Land banking

Calls for ‘land banking’ sanctions on developers

Economy In the media

Developers should be hit with tough new penalties for ‘hogging’ development land at record levels according to a new study.

The analysis found that so-called ‘land banking’ is at record levels with the worst-ever gap between planning permissions being granted and homes being built.

Data from the housing ministry revealed that in 2016-17, planning permission for 313,700 new homes was granted, but only 183,570 homes were built.

This left an annual gap of more than 130,000 homes, the largest since records began 12 years ago, says shadow housing secretary John Healey, who undertook the analysis.

Mr Healey, Labour MP for Wentworth and Dearne, called for new sanctions against developers who sit on undeveloped land to help solve the UK’s housing shortage.

Labour has already said it may compel landowners to give up sites at a heavy discount to free up land for the construction of more new homes.

The biggest gaps were in London and the north-west of England with around 50 per cent of homes being built between 2012-2017 after planning permission was given.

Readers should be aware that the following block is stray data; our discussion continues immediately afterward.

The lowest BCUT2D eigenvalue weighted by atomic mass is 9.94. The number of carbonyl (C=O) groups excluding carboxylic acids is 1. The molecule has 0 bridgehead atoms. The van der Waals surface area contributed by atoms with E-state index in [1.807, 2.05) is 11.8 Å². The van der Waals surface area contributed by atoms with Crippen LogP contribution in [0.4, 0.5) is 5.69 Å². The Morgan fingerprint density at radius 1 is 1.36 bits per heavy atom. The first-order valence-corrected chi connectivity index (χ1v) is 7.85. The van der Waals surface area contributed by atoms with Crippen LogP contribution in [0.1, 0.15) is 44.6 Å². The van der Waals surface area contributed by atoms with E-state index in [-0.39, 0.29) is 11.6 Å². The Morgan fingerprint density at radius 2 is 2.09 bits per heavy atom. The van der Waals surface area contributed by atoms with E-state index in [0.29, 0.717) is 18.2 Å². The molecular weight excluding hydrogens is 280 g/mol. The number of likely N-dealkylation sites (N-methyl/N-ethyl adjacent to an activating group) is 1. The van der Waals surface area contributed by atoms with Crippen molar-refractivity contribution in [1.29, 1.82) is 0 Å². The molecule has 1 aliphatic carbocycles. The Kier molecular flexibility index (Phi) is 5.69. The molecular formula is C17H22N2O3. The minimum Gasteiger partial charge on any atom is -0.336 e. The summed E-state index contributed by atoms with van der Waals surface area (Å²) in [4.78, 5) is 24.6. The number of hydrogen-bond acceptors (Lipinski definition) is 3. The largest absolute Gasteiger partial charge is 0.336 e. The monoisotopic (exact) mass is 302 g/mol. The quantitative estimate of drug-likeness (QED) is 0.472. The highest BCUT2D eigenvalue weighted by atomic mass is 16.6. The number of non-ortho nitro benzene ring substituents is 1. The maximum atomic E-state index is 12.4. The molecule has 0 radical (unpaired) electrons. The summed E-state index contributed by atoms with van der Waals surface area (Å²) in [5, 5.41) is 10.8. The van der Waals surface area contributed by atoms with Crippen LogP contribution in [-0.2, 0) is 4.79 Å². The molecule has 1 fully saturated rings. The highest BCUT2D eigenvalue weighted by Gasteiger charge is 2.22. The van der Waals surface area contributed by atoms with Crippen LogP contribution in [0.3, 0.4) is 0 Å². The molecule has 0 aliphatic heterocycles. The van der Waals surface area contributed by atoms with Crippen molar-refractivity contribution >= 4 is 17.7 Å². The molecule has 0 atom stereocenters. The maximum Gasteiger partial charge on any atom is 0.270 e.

Mr Healey said the government needed “radical new powers” to end land banking and urged ministers to take “decisive action.”

He said developers should sign up to targets for the level of housebuilding on sites, with fines levied if these are not met.

At presents, local councils can only approve or reject applications and have no powers to compel developers to build.

Labour is proposing a new English Sovereign Land Trust to buy undeveloped land with planning permission at enforced discounts from developers.

It would be allocated to smaller builders by the new trust using powers to compulsorily purchase land at lower than market prices.

Land is usually sold to developers at a price that assumes a big rise in its value if planning consent, is obtained.

This means that land zoned for agriculture could be worth 100 times as much if it is subsequently allocated for housing by planners.

Developers deny speculating by buying up land in the hope of securing planning permission and point out that the most profit is made from actually building on it.

Healey said: “The number of new social rented homes is stuck at the lowest level since the second world war. We need decisive action, not more warm words.”

The Government has tasked former minister Sir Oliver Letwin with leading an independent review of land banking.

Housing minister Kit Malthouse said: “We’re committed to building 300,000 homes a year by the mid 2020s.

“We asked Sir Oliver Letwin to carry out an independent review into the build out rate so we can get more properties built more quickly. He will report back shortly.”

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